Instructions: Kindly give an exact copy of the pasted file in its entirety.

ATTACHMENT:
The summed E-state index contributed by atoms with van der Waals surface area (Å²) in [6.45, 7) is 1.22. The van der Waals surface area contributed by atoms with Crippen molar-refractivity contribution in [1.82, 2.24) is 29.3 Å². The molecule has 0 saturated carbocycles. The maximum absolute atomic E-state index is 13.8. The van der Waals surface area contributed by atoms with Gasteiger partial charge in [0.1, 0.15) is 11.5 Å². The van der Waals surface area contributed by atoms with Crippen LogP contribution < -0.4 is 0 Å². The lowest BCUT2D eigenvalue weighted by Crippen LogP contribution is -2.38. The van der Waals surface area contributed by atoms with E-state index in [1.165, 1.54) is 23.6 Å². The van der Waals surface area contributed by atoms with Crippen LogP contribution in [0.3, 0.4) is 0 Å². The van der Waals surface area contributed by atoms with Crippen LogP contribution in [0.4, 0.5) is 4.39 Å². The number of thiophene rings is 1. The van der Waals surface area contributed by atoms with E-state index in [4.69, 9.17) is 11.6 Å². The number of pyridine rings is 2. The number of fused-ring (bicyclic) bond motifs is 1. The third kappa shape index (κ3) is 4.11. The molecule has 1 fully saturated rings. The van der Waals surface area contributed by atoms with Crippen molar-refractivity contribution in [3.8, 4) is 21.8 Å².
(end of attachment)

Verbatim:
The summed E-state index contributed by atoms with van der Waals surface area (Å²) in [6.45, 7) is 1.22. The van der Waals surface area contributed by atoms with Crippen molar-refractivity contribution in [1.82, 2.24) is 29.3 Å². The molecule has 0 saturated carbocycles. The maximum absolute atomic E-state index is 13.8. The van der Waals surface area contributed by atoms with Gasteiger partial charge in [0.1, 0.15) is 11.5 Å². The van der Waals surface area contributed by atoms with Crippen LogP contribution < -0.4 is 0 Å². The lowest BCUT2D eigenvalue weighted by Crippen LogP contribution is -2.38. The van der Waals surface area contributed by atoms with E-state index in [1.165, 1.54) is 23.6 Å². The van der Waals surface area contributed by atoms with Crippen LogP contribution in [0.3, 0.4) is 0 Å². The van der Waals surface area contributed by atoms with Crippen LogP contribution in [0.4, 0.5) is 4.39 Å². The number of thiophene rings is 1. The van der Waals surface area contributed by atoms with E-state index in [4.69, 9.17) is 11.6 Å². The number of pyridine rings is 2. The number of fused-ring (bicyclic) bond motifs is 1. The third kappa shape index (κ3) is 4.11. The molecule has 1 fully saturated rings. The van der Waals surface area contributed by atoms with Crippen molar-refractivity contribution in [3.8, 4) is 21.8 Å².